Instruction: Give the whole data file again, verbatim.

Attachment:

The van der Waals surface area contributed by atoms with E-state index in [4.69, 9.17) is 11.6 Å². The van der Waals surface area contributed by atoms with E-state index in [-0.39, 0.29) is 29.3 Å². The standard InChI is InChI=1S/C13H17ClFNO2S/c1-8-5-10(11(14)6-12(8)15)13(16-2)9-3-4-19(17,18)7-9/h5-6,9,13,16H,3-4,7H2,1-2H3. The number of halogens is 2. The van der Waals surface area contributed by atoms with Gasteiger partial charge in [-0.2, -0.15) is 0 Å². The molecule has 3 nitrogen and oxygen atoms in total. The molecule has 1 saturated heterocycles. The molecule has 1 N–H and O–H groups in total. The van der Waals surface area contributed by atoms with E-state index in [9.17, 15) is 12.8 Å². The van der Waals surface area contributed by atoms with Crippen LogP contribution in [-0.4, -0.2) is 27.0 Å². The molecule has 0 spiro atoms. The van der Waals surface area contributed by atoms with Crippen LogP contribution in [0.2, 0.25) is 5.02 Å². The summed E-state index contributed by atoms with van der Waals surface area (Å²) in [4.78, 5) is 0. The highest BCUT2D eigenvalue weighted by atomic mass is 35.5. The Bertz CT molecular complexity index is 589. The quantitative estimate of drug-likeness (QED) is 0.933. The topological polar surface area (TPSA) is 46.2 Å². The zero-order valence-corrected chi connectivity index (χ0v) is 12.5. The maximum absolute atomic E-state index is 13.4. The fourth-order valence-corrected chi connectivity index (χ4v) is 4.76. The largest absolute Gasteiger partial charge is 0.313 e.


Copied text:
The van der Waals surface area contributed by atoms with E-state index in [4.69, 9.17) is 11.6 Å². The van der Waals surface area contributed by atoms with E-state index in [-0.39, 0.29) is 29.3 Å². The standard InChI is InChI=1S/C13H17ClFNO2S/c1-8-5-10(11(14)6-12(8)15)13(16-2)9-3-4-19(17,18)7-9/h5-6,9,13,16H,3-4,7H2,1-2H3. The number of halogens is 2. The van der Waals surface area contributed by atoms with Gasteiger partial charge in [-0.2, -0.15) is 0 Å². The molecule has 3 nitrogen and oxygen atoms in total. The molecule has 1 saturated heterocycles. The molecule has 1 N–H and O–H groups in total. The van der Waals surface area contributed by atoms with E-state index in [9.17, 15) is 12.8 Å². The van der Waals surface area contributed by atoms with Crippen LogP contribution in [-0.4, -0.2) is 27.0 Å². The molecule has 0 spiro atoms. The van der Waals surface area contributed by atoms with Crippen LogP contribution in [0.2, 0.25) is 5.02 Å². The summed E-state index contributed by atoms with van der Waals surface area (Å²) in [4.78, 5) is 0. The highest BCUT2D eigenvalue weighted by atomic mass is 35.5. The Bertz CT molecular complexity index is 589. The quantitative estimate of drug-likeness (QED) is 0.933. The topological polar surface area (TPSA) is 46.2 Å². The zero-order valence-corrected chi connectivity index (χ0v) is 12.5. The maximum absolute atomic E-state index is 13.4. The fourth-order valence-corrected chi connectivity index (χ4v) is 4.76. The largest absolute Gasteiger partial charge is 0.313 e.